The Possible Connection Between Crawling And Speech Production…
It never ceased to amaze me how bits and pieces of this puzzle I had once only known as “autism” could come from the most unexpected places.
There was a woman in my local church, approximately age 40, whom I had recently driven home after church. She did not appear to drive herself and always seemed to be in need of a ride to and from church. Although I had wanted to stay after the service for the bible study that always followed, I agreed to give her a ride home. I would simply come back to church and sit in on the last part of the bible study.
As I drove this woman home, something I had done on a few occasions, she began to tell me more about herself. She clearly had issues with walking and talking. She walked with a very pronounced limp and her speech, although fairly good, was clearly not as fluid as it should be and she seemed to have difficulties with speaking at times. As I drove, she began to tell me her story. At the age of 5, she had been hit by a car and had been unconscious for close to 6 weeks. She had then been placed in a very intensive therapy program for close to 7 weeks because she “had to learn how to walk and talk again”. She told me that the therapist had told her mother that “she needed to make her crawl as this would help with speech development”.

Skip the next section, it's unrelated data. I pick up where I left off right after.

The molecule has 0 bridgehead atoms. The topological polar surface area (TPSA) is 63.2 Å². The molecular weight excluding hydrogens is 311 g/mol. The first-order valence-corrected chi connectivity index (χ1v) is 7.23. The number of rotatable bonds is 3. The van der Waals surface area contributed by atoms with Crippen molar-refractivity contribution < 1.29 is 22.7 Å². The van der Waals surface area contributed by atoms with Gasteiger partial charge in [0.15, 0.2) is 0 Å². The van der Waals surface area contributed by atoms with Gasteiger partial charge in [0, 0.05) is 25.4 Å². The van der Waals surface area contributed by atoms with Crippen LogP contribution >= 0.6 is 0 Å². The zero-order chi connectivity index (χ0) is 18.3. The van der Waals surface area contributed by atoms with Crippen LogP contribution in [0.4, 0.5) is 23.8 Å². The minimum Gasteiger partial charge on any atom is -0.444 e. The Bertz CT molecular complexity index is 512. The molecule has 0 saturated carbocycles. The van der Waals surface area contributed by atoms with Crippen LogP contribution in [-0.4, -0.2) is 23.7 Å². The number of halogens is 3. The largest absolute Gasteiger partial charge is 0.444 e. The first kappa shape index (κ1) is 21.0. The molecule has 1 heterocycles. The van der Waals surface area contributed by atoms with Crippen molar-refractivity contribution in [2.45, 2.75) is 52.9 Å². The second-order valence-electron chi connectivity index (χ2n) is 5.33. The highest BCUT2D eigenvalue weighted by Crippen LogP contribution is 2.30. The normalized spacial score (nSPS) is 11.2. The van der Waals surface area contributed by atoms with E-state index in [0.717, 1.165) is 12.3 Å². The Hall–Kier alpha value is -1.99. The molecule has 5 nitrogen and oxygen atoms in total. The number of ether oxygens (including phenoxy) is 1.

“What!”… I said… “What did you say?”
“I know… it sounds crazy… I can’t see how crawling would help to make me talk”, she said, “but, that’s what they told my mother”.
“That makes perfect sense to me”, I then replied. You see, motor functions and speech production were co-located in the frontal lobe… and the cerebellum, at the back of the brain, was known to coordinate not only motor functions, but it was also believed to coordinate higher functions such as language also! Again, it appeared that my belief that co-located functions within the brain were much more inter-related than we may have ever imagined.
As I mentioned this to my sister-in-law, Christine, she stated that her son, Andrew, a boy diagnosed as having PDD – a disorder on the autism spectrum - had never really crawled. He always used to just do the “bum shuffle” as she called it. Zachary had been very, very late in crawling too. The one thing I did remember, however, was that he used to “roll over” quite a bit… so much so that my husband had often lovingly referred to him as his little “tumbleweed”.
Needless to say, this was all certainly very, very interesting to me. Could making non-verbal children who had autism do “crawling motions” much like those of a baby help stimulate language production? Crawling certainly came before speech in child development. How very, very interesting indeed!